Helping Children Deal With Grief

You can't protect your kids from the pain of loss, but you can help build healthy coping skills

Rachel Ehmke

Kids Grieve Differently
After losing a loved one, a child may go from crying one minute to playing the next. His changeable moods do not mean that he isn’t sad or that he has finished grieving; children cope differently than adults, and playing can be a defense mechanism to prevent a child from becoming overwhelmed. It is also normal to feel depressed, guilty, anxious, or angry at the person who has died, or at someone else entirely

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  • Children need words. Tell them what you are feeling, what you think about the situation. Then, encourage them to talk about what they think. It is important to validate their feelings and clear up any misunderstanding and misinformation they have.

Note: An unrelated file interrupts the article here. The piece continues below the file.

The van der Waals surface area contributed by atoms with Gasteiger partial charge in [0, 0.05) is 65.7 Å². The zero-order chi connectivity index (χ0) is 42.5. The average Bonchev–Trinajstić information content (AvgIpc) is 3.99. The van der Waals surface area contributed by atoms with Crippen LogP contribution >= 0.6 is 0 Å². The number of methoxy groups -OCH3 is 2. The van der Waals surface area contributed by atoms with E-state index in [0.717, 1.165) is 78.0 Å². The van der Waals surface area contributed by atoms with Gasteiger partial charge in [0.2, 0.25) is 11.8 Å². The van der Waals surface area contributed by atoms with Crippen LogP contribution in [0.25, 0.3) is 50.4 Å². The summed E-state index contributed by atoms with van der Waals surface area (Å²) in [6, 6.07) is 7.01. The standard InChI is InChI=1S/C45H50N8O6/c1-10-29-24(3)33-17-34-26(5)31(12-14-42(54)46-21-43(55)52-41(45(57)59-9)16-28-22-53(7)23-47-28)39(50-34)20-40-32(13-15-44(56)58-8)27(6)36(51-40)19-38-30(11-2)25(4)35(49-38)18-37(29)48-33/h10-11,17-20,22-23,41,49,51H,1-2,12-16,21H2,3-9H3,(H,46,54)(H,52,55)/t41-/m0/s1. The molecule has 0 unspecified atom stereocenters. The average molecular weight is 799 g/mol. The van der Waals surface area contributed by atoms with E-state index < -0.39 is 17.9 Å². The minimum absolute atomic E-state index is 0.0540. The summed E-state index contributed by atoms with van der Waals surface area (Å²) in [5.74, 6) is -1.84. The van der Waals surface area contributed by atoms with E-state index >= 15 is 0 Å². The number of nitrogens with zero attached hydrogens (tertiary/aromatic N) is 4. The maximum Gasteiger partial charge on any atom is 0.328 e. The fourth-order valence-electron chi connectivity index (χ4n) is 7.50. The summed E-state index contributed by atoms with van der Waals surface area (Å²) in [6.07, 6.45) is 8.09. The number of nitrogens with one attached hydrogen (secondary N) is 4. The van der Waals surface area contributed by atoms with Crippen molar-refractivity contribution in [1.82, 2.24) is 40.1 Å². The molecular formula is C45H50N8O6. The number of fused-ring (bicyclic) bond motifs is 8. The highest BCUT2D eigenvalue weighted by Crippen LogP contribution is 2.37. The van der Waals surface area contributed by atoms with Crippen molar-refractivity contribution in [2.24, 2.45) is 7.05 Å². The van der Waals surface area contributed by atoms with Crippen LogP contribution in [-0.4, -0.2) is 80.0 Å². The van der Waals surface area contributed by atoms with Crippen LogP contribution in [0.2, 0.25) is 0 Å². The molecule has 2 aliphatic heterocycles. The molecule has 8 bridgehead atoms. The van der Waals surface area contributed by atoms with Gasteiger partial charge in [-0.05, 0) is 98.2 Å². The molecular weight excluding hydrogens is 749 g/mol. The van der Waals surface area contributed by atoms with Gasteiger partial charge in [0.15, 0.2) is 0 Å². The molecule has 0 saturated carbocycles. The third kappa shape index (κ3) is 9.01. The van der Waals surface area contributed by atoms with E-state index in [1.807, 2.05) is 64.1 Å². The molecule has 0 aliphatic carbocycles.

• Be proactive and find ways to help. Say a prayer, light a candle, give blood, go to your place of worship, you and your kids can donate some money to an organization that is helping with the situation. Make sure some of it comes from your kids, no matter how small the amount.

  • Talk to your kids about the event that is happening in simple language that they can understand, which is age-appropriate (i.e. Some bad people shot at some people in a building etc. Some people are hurt and some have died)

Videos For Children in Grief

Help A Child Through Grief 
Talking To Children About Death
Does My Child Need Therapy? 
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© 2019 by Journey to Healing